company aware of what is actually on your site? Does everyone know
your Web site address?

Using your site offline saves employees time. Instead of
employees repeatedly taking their precious design time to give
directions via phone, potential clients will just be able to print
out the map to your showroom from your Web site. This also makes
your company look cutting edge and well organized.

Is your site easily found on search engines? Having a Web site
designed and then not placing it on search engines is like
designing a high-end showroom but never unlocking the doors and
letting people in. Unfortunately, if your site is not engineered
correctly behind the scenes, it will not be picked up well by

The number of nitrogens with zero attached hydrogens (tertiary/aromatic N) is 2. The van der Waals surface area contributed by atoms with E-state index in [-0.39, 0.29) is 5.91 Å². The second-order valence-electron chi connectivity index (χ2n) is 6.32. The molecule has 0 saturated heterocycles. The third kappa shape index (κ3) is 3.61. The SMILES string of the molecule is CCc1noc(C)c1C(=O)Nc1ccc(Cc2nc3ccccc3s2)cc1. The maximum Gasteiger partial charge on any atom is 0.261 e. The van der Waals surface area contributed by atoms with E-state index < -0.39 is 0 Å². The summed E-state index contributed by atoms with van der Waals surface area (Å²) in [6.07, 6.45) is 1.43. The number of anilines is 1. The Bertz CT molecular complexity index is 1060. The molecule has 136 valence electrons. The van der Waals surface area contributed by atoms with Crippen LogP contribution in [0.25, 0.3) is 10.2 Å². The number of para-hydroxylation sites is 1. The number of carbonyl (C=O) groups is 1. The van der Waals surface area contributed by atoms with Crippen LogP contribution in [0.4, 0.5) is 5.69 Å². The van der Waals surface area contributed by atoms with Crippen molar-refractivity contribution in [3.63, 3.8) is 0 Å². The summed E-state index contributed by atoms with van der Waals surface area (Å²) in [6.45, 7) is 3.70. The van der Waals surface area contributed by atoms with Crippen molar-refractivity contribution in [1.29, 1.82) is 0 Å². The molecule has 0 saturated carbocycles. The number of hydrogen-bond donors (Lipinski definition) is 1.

search engines.’

It can take up to six months for your site to be picked up, but
after that time, if your site is built correctly from a technical
standpoint, it should be on search engines. If you’re not sure if
your site has been placed on search engines, call your Web site
design firm and ask! Sites should be checked for with search
engines a couple of times per year, as for some reason, sites can
“fall off” of search engines.

Karla Krengel is v.p. of sales and marketing for Kitchens.com, a
Web site design firm for the kitchen & bath industry. In
addition, she teaches KARLA’S WEB: An Internet Workshop exclusively
for NBKA’s chapters, writes “Internet Quick Tips” for the NBKA
Today newsletter, and wrote a rep Internet training pamphlet for
Maytag Appliances.